Or, May Day, if that's how you roll.
I am a Heliotheodactylolatrist (a worshiper of the fingers of the sun - Ole Surya), so I honor the Solar days; not only the Solstices and Equinoxes, but also the 'cross-quarter' days. In the eight-spoked (sound familiar) ring of the Year, there are eight total Solar Observances, many of which we still celebrate in some fashion.
May Day is one of these - the halfway point between Vernal Equinox and Summer Solstice. And, the international day of workers; but that's another subject.
With some help from my friends at the Wik, here's some background on Beltane, or as I fancy the most simple translation, Bright Fire! And, as you read, give thanks and praise - be optimistic, allow that which has passed to pass, and look towards what you can create, tend, grow, and cultivate.
Purify, light a fire and pass yourself before it. Make ritual, create purpose, imbue meaning. The old ways are new again, and we renew ourselves through tradition, owning it and creating it.
The Old Irish Bel(l)taine is derived from a Common Celtic *belo-te(p)niâ, meaning "bright fire" (*belo- might be cognate with the English bale [as in 'bale-fire'] meaning 'white' or 'shining'. Other cognates appear in Anglo-Saxon bael, and Lithuanian/Latvian baltas/balts, found in the name of the Baltics - "Shining"). Think here how Belarus gets translated as "White Russia"...
According to Dáithí Ó hÓgáin the term Céad Shamhain or Cétshamhainin means "first half", which he links to the Gaulish word samonios (which it is thought means "half a year") as in the end of the "first half" of the year that begins at Samhain (what we now call Halloween; originally the beginning of the Celtic year).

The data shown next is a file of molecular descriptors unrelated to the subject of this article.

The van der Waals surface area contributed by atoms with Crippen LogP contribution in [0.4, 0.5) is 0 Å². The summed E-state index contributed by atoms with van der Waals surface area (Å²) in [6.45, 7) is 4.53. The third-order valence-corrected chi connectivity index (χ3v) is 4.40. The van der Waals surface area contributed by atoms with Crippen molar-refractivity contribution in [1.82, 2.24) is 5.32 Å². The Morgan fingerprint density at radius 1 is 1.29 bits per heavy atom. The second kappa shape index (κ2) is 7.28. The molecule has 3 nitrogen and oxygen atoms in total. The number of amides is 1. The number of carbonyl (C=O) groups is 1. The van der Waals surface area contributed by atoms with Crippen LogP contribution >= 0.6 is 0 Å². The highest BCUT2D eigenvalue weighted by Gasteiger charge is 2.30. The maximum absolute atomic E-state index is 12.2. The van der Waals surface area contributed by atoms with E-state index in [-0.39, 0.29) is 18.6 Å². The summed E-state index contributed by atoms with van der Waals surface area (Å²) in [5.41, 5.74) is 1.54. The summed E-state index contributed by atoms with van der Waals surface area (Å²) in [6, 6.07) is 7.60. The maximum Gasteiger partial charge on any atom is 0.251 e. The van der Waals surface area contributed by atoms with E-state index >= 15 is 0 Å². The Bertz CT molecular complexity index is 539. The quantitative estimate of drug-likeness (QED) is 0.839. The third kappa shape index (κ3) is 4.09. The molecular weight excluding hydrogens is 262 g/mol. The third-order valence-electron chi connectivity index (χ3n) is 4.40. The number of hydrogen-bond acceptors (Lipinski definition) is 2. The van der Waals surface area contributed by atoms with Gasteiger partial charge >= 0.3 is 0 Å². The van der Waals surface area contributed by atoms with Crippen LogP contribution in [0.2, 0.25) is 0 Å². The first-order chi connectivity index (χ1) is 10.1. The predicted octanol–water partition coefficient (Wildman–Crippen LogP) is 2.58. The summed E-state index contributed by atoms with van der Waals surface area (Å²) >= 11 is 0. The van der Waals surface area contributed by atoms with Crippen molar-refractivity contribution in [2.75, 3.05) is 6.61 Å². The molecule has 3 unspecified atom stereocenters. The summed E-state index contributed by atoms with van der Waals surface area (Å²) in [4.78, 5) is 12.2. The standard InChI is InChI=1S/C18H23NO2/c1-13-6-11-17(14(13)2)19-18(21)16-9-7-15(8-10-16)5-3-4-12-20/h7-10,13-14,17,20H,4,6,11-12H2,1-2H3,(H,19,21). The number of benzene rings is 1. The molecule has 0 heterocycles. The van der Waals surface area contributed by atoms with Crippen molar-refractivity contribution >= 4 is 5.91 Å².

Beltane (or Beltaine) is celebrated on the first of May, even though in Solar reckoning, it appears closer to the 4th and 5th; it’s a springtime festival of optimism. Looking forward, counting blessings passed, reconciling and making plans - focus, intention, investment. All worthy pursuits, all supported by this cross-quarter day's inherent energy.
Fertility rituals were practiced, in part perhaps connecting with the waxing power of the sun. Historically, huge bonfires would mark this time of purification and transition, heralding in the season in the hope of a good harvest later in the year.
In many of the Gaelic traditions, on this day the village's cattle were driven between two bonfires to purify them and bring luck (Eadar dà theine Bhealltainn – 'between two fires of Beltane').
In Scotland, boughs of juniper were sometimes thrown on the fires to add an additional element of purification and blessing to the smoke. People would also pass between the two fires to purify themselves. The bonfires were paired with ritual acts to protect the people from any harm from Otherworldly spirits; similar to the festival of Samhain (antipodal to Beltane on the 31st of October), Beltane was also a time when the Otherworld was seen as particularly close at hand.
Then there’s the whole Maypole, or the decorating of bushes, ashes, hawthorns, and oaks – some of the sacred trees of the Gaelic culture. The decorating of trees, or the hanging of boughs on houses and in public places continued in the Gaelic diaspora and still has remnants occurring around the world.
Decorate a tree, light a small fire, bring a bough of something into your home, create space and let the light in - give thanks and praise!